Challenging the Way You Think with CBT

Challenging the Way You Think with CBT
Challenging the Way You Think with CBT
Unfortunately, negative life experiences, stress and mental health struggles can distort the way we think and act. Below are examples of common thinking styles exemplified by those with mental health struggles.

We all process information slightly differently. Some like to heavily consider their options before making the next move. Others like to trust their instincts and go with their gut. And many fall somewhere in between. There is no right way of thinking - these differences are just another thing that makes each of us unique. 

Unfortunately, negative life experiences, stress, and mental health struggles can distort the way we think and act. Below are examples of common thinking styles exemplified by those with mental health struggles. By recognizing which style you relate most with can be extremely beneficial in becoming more open to other, more helpful conclusions about life.  

1. Kangaroo Thinking

  • Jumping to conclusions before gathering all the facts - often letting emotions get the best of you

How to challenge this thinking type:

  • Seek truth and check your conclusions.
  • Take a few minutes to process the situation. Ask yourself probing questions, such as:
    • "Why do I feel the way I do?"
    • "What events lead to this moment?"
    • "What facts do I have to justify how I feel?"
    • "Looking back, is there anything I would have done differently?"

2. Elephant Thinking

  • Small, innocent events can feel like something much more severe
  • Small emotions can very quickly become enormous

How to challenge this thinking type:

  • Take time to question what and why you are feeling the way you do
  • Asking yourself if the situation is truly as bad as you think it is and check your conclusions

3. Dog and Bone Thinking

  • When something negative happens, you keep "chewing" on it over and over (over-analysis)
  • This gives the negative thought more and more energy, creating even more distressing feelings about what has happened

How to challenge this thinking type:

  • Grant yourself the permission to let go of the past - show yourself compassion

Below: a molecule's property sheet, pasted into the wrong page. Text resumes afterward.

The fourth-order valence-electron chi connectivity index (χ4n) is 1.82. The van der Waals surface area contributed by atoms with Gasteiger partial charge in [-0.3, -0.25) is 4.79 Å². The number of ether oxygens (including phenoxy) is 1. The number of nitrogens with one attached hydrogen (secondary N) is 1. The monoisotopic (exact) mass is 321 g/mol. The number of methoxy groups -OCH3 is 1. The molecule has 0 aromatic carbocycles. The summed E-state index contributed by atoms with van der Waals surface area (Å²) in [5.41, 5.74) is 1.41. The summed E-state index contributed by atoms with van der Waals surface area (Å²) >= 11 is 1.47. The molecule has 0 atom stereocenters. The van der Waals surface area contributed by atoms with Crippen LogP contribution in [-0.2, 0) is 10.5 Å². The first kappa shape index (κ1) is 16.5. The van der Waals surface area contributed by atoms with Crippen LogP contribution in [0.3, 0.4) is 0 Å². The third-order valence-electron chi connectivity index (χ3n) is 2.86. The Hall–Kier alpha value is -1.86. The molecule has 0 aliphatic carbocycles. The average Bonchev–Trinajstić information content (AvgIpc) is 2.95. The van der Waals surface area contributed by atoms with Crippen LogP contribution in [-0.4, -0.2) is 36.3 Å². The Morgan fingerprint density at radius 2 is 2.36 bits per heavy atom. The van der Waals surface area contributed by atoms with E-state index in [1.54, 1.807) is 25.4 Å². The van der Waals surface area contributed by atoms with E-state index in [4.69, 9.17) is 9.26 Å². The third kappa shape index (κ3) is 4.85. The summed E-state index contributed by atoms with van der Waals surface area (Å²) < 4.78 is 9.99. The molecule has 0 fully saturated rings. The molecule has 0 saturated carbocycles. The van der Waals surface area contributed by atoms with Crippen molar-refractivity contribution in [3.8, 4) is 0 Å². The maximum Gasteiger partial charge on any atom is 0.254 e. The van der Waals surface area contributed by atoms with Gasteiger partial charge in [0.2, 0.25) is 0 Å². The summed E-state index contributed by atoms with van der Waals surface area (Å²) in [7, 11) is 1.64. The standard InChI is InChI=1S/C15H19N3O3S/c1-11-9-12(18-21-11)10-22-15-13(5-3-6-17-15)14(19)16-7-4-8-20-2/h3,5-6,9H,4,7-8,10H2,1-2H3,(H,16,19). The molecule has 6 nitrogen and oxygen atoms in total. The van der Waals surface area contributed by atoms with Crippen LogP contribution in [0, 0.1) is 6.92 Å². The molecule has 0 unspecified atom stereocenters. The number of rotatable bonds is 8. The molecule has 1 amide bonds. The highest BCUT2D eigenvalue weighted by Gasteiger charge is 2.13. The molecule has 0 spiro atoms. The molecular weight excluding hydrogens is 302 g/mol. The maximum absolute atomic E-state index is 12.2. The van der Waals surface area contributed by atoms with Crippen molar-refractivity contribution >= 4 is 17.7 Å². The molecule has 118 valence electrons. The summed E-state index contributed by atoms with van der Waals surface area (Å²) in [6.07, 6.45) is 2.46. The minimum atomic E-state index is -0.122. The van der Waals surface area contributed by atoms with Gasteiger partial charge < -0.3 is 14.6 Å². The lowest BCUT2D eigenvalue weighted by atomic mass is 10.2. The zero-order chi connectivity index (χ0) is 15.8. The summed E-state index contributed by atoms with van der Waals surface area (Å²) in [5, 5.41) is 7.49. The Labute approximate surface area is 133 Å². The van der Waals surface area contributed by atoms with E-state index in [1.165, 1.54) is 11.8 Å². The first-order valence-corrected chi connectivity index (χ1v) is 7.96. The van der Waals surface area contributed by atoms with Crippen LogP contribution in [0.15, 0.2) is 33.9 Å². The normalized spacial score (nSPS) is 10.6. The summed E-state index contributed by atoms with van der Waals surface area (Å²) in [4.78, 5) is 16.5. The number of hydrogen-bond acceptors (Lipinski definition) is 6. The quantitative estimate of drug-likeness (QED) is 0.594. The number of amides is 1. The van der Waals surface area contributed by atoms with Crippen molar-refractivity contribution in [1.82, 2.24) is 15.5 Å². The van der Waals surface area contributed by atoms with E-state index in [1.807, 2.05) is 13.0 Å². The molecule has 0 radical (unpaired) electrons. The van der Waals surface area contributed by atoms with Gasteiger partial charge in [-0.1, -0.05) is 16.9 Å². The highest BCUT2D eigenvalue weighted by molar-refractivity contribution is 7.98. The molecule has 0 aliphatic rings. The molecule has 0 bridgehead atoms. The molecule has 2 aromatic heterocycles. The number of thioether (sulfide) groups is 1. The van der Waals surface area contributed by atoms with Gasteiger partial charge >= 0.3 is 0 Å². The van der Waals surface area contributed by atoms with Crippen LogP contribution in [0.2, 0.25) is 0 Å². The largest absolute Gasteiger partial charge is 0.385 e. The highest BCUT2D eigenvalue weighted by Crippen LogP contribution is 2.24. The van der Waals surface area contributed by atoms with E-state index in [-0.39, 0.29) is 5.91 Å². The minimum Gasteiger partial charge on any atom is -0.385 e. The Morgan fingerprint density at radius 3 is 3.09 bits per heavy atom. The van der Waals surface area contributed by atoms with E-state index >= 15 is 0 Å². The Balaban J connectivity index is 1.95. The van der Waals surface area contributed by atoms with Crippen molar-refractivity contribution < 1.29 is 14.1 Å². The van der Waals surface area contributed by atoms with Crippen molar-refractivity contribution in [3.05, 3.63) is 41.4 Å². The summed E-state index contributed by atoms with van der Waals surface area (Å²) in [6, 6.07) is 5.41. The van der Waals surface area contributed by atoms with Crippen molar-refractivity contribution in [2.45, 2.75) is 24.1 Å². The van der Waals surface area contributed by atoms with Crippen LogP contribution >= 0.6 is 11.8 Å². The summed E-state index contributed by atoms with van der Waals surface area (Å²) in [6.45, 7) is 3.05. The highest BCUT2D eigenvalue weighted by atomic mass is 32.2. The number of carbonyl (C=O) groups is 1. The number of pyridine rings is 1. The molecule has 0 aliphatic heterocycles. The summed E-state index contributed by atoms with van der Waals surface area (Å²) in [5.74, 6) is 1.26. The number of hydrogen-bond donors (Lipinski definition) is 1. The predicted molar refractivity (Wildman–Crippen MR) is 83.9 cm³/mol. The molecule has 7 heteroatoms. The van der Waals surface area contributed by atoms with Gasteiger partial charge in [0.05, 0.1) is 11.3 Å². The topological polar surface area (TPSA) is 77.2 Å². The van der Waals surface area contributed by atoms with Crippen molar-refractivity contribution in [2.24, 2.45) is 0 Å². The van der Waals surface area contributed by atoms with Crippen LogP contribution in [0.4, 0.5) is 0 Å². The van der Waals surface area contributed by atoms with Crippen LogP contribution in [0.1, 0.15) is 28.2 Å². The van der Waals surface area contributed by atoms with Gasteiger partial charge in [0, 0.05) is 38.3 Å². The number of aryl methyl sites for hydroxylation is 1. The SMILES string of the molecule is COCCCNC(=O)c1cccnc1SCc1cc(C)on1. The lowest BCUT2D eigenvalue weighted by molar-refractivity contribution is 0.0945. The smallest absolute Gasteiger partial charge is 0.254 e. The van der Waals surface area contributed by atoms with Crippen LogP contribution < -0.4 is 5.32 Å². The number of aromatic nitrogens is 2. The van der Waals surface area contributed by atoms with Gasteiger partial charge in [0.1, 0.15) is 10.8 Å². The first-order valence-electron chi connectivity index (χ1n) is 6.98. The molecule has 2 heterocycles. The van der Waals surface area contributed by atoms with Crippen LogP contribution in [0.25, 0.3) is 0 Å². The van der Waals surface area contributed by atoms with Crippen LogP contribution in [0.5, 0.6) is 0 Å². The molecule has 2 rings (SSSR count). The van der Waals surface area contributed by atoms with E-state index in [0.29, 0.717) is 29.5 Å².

• Take time to reflect on your assumptions - asking yourself questions such as:
    • "Is there anything I can do to change the situation?"
    • "How does the way I feel now change the situation?"
    • "What did I learn from the situation?"

4. The Pack Mule

  • You often weigh yourself down with "shoulds" and "woulds"
  • Take on more than you can handle, often creating anger and resentment towards others and/or yourself 

How to challenge this thinking type:

  • Allow others to help you
  • Ask yourself questions like:
    • "Do I really need to take on something else right now?"
    • "Is there someone else who can help?"
    • "What would happen if I say no?"

5. Zebra Thinking

  • The world is black and white - believe things simply are the way they are
  • Don't often question things
  • This can make forging relationships and trust very difficult

How to challenge this thinking type:

  • Remind yourself that not everything is simply good or bad - maybe the truth lies somewhere in the middle
  • Allow yourself to question your assumption - give others (and yourself) and chance to explain 

6. Turtle Thinking

  • Your innate response is to believe conflict is wrong - your fixed belief tells you that conflict is to be avoided at all cost
  • Often causes you to retreat into your shell and not express your opinions

How to challenge this thinking type:

  • Allow yourself to engage with conflict
  • Set your own rules for what you find acceptable for a healthy conversation

7. Porcupine Thinking

  • Old emotional wounds have left a lasting impression - often thinking about those moments
  • Often distrustful of others, leading to you pushing people away

How to challenge this thinking type:

  • When you feel yourself pushing others away, take time to stop and reflect as to why
  • Is this person showing you kindess and compassion? Do they appear to be trying to help you? 
    • if the answer is yes, remind yourself that they are not your past - they are not trying to hurt you
  • Define your boundaries and discuss them with your support system 

8. Chameleon Thinking

  • You believe that in order to fit in, you need to become what others think you should be
  • You waffle on giving your opinion out of fear of being rejected or not sharing the same thoughts as others

How to challenge this thinking type:

  • Remind yourself that everyone is different - it's what makes us unique 
  • Journal about what makes you who you are - your interests, likes/dislikes, personality traits, etc - help learn who you are and being proud of it
  • Find someone you trust and practice sharing your honest thoughts with them


Adapted from CBT Session 4 - Nicola Wright © 2010

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